With the deep warmth of ginger and the instant heat of bird’s eye chilies (or Thai peppers), this spicy sesame ginger chicken noodle soup is like central heating in a bowl. It stars tender chicken in a garlicky broth that’s enriched with sesame oil, rice wine and palm sugar.
“Almost every culture has its own variation on chicken soup, and rightly so – it’s one of the most gratifying dishes on the face of the Earth.“Yotam Ottolenghi
That’s the opinion of chef and cookbook author, Yotam Ottolenghi, who’s regularly raved about as one of the 21st century’s most influential professional cooks.
His praise for the dish is understandable. Even though there are more global variations than you can wave a spoon at, chicken soup has an age-old reputation for one specific quality: it’s good for you.
After each taste of our fortifying riff on this classic concept, don’t be surprised if that health-boosting thought keeps on coming back to you.
Here’s why. Having marveled at how well the chili, sesame, ginger, and garlic goes with the chicken, the savvy, food-loving friend I shared this with had one repeated comment, ‘This has got to be so good for us!’
Sesame ginger chicken noodle soup is wonderfully warming
With its evenly balanced blend of powerful, insistent flavors, this wholesome soup is energized by two very different sorts of heat.
First, there’s a mellow, lingering, slow burn that permeates the golden broth. It’s a determined, underlying warmth that’s fueled by generous amounts of thinly sliced fresh ginger.
Then there’s an upper layer of flavor with a far more immediate, fiery heat. Powered by finely chopped bird’s eye chilies, it gives our soup a bright, flame-like vibrancy.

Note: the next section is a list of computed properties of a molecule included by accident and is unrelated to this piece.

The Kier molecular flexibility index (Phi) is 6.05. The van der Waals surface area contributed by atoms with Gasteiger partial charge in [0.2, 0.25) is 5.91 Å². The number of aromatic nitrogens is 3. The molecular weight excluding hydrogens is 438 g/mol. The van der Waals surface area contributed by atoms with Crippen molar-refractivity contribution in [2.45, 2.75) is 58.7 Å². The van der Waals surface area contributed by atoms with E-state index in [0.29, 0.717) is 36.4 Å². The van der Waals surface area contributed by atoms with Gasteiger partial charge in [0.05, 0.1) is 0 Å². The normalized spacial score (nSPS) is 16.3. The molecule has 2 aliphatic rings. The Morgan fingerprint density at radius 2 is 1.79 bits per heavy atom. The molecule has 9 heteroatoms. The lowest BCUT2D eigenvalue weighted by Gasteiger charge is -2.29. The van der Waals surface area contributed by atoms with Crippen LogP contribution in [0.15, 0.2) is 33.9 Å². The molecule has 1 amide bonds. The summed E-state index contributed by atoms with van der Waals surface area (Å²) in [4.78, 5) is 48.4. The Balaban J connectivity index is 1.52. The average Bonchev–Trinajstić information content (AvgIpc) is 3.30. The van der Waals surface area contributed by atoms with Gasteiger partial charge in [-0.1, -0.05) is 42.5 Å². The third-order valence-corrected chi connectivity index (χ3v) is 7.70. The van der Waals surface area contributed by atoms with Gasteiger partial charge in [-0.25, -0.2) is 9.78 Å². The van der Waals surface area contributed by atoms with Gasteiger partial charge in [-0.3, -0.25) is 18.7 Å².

Put the two heat sources together, and you have a winning combo that gently soothes and pleasantly startles you – both at the same time.
The headlining, toasted sesame oil
Toasted – yep, toasted – sesame oil has a richly nutty savor that’s distinctive enough to add its aromatic smokiness to the bold flavors of your broth.
But this amber-colored oil also highlights the milder, delicate taste of the chicken by performing a sort of culinary double act.
It first appears as a flavorsome oil for frying the chicken over a low-ish heat before you poach it in your broth. A little of it then resurfaces in a completely different role – as a creamily smooth, garnishing condiment for your finished soup.
This dual flavoring role is what makes toasted sesame oil such a prominent player in your soup’s deeply satisfying complexity of tastes. And that’s why it is definitely – and I mean definitely – worth the effort to track down the fuller flavored toasted variety – as opposed to the ‘regular’, un-toasted sort.
Choosing your chicken
Hands down, my recommendation is to use free-range, skin-on, bone-in thighs. That choice will reward you with levels of flavor that can hold their own among your broth’s robust tastes. Bone-in heightens the meat’s flavor as it cooks. And once the bones have done that essential job, you’ll remove and discard them before serving the soup.